This morning I walked a few blocks from my house and waited for the bus. The Big Green Bus, that is, a cooking-oil fueled, solar-panel powered, Dartmouth-college-student carrying, sustainable-living-promoting road show.
The bus was a little late, thanks to freeway accidents and massive traffic tie-ups. By the time it arrived, a crowd of moms, kids, and local journalists had gathered.
The point of the 40-state, 20,000 km summer tour, recent Dartmouth graduate and bus rider Ro Wang told me, is to make people realize that small changes in your lifestyle now can make a meaningful difference to the environment in the future, and you don't have to make big sacrifices.
"You don't have to go back to the ice age," says Dartmouth environmental studies major Nathan Mazonson.
Dartmouth mechanical engineering major Trey Roy pointed out that the twelve students and recent graduates on the tour were not giving up their high-tech college student lifestyle. Thanks to five top-of-the-line 215 W Sunpower solar panels, donated by T.J. Rodgers, and eight golf cart batteries, the students have flat-screen television, surround sound, videogames, computers, cell phones, and a refrigerator and freezer to hold their snacks day and night. On windy days, they stick a wind turbine out on the roof for a 400 W power boost.
The bus itself runs on a little diesel (to warm up the engine for the first five minutes of driving) and a lot of used vegetable oil, collected from restaurants that fry food. "We've never paid for the oil," Mazonson said. And if you get to close to the exhaust, you'll get hit with the smell of stale french fries.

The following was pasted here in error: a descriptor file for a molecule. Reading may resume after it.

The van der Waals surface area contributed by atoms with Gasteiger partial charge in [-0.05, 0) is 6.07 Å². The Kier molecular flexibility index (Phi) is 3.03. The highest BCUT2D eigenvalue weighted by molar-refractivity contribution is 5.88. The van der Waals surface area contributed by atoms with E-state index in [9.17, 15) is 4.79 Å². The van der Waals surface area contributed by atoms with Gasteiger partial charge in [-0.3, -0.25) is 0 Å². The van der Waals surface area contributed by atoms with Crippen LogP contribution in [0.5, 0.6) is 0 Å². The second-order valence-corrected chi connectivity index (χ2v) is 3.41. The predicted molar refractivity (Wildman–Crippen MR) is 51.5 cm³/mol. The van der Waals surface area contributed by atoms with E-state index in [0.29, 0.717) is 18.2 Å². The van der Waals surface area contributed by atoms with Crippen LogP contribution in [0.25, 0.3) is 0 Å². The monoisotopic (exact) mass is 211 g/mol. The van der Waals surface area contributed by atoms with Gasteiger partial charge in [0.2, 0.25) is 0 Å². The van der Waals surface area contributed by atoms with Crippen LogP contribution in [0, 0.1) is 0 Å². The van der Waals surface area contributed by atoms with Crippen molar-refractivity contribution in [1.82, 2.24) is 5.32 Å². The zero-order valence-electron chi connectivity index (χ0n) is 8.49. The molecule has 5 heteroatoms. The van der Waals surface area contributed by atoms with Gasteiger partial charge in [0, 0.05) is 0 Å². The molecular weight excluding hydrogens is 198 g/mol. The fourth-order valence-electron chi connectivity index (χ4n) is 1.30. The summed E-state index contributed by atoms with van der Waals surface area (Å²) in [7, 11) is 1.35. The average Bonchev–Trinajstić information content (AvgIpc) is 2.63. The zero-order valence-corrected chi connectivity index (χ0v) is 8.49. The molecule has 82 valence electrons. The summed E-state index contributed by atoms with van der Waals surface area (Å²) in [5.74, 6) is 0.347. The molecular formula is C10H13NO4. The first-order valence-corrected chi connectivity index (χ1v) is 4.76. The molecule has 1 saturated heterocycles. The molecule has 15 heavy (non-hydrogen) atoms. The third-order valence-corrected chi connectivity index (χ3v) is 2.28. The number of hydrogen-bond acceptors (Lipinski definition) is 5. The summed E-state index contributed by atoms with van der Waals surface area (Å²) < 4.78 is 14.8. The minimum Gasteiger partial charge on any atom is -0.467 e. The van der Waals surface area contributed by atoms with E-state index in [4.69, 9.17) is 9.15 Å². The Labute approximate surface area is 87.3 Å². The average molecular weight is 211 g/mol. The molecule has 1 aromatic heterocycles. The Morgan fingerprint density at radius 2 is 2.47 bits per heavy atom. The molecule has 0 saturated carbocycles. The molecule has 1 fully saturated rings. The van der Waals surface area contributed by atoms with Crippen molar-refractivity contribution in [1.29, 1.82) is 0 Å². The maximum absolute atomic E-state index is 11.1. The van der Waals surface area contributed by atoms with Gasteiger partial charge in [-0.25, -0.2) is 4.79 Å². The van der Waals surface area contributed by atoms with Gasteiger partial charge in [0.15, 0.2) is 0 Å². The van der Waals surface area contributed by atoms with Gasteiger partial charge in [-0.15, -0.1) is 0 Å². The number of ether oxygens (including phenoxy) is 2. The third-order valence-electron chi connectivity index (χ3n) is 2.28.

The road trip is sponsored by Newman's Own, Waste Management, Timberland's Earthkeepers, Changents, and Burt's Bees.
Below, a photo tour:
ON THE BUS. Twelve Dartmouth students and recent grads, including environmental studies major Nathan Mazonson (left), mechanical engineering major Trey Roy (center), and physics major Elysa Corin are riding 20,000 km this summer to encourage people to make lifestyle changes to help the environment.
VEGGIE POWERED. The Big Green Bus runs on waste vegetable oil, with a parallel diesel system that briefly warms the oil and can be switched in when fast food restaurants can't be found.
CLEAN OIL. Two filtering systems in the back of the bus, plus a final filtering pass near the engine, make sure french fry fragments don't clog the fuel lines.
THANKS, TJ! Five solar panels donated by Cypress Semiconductor's TJ Rodgers mean that bus riders don't have to leave their high-tech toys, like multimedia systems and videogame players, behind.